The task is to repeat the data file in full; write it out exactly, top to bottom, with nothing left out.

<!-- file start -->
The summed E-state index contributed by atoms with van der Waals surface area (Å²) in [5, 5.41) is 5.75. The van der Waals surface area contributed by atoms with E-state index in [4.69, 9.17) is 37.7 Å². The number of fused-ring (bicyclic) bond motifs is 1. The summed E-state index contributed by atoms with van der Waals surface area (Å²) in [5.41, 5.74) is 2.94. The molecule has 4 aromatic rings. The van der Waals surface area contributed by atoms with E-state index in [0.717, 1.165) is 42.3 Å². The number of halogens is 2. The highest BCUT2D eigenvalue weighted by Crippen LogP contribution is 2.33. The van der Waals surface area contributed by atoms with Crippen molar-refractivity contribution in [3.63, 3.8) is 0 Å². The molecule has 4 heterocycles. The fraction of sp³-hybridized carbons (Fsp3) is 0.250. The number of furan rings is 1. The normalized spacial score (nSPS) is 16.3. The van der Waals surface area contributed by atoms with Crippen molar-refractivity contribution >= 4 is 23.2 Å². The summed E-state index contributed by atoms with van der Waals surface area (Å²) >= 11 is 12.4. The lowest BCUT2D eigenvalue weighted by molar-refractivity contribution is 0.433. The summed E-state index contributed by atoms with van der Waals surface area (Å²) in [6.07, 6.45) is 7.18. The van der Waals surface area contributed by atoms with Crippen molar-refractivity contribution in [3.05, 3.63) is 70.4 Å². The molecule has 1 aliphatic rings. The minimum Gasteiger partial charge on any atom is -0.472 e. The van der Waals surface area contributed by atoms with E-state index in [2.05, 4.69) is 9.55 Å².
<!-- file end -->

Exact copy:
The summed E-state index contributed by atoms with van der Waals surface area (Å²) in [5, 5.41) is 5.75. The van der Waals surface area contributed by atoms with E-state index in [4.69, 9.17) is 37.7 Å². The number of fused-ring (bicyclic) bond motifs is 1. The summed E-state index contributed by atoms with van der Waals surface area (Å²) in [5.41, 5.74) is 2.94. The molecule has 4 aromatic rings. The van der Waals surface area contributed by atoms with E-state index in [0.717, 1.165) is 42.3 Å². The number of halogens is 2. The highest BCUT2D eigenvalue weighted by Crippen LogP contribution is 2.33. The van der Waals surface area contributed by atoms with Crippen molar-refractivity contribution in [3.63, 3.8) is 0 Å². The molecule has 4 heterocycles. The fraction of sp³-hybridized carbons (Fsp3) is 0.250. The number of furan rings is 1. The normalized spacial score (nSPS) is 16.3. The van der Waals surface area contributed by atoms with Crippen molar-refractivity contribution >= 4 is 23.2 Å². The summed E-state index contributed by atoms with van der Waals surface area (Å²) >= 11 is 12.4. The lowest BCUT2D eigenvalue weighted by molar-refractivity contribution is 0.433. The summed E-state index contributed by atoms with van der Waals surface area (Å²) in [6.07, 6.45) is 7.18. The van der Waals surface area contributed by atoms with Crippen molar-refractivity contribution in [3.05, 3.63) is 70.4 Å². The molecule has 1 aliphatic rings. The minimum Gasteiger partial charge on any atom is -0.472 e. The van der Waals surface area contributed by atoms with E-state index in [2.05, 4.69) is 9.55 Å².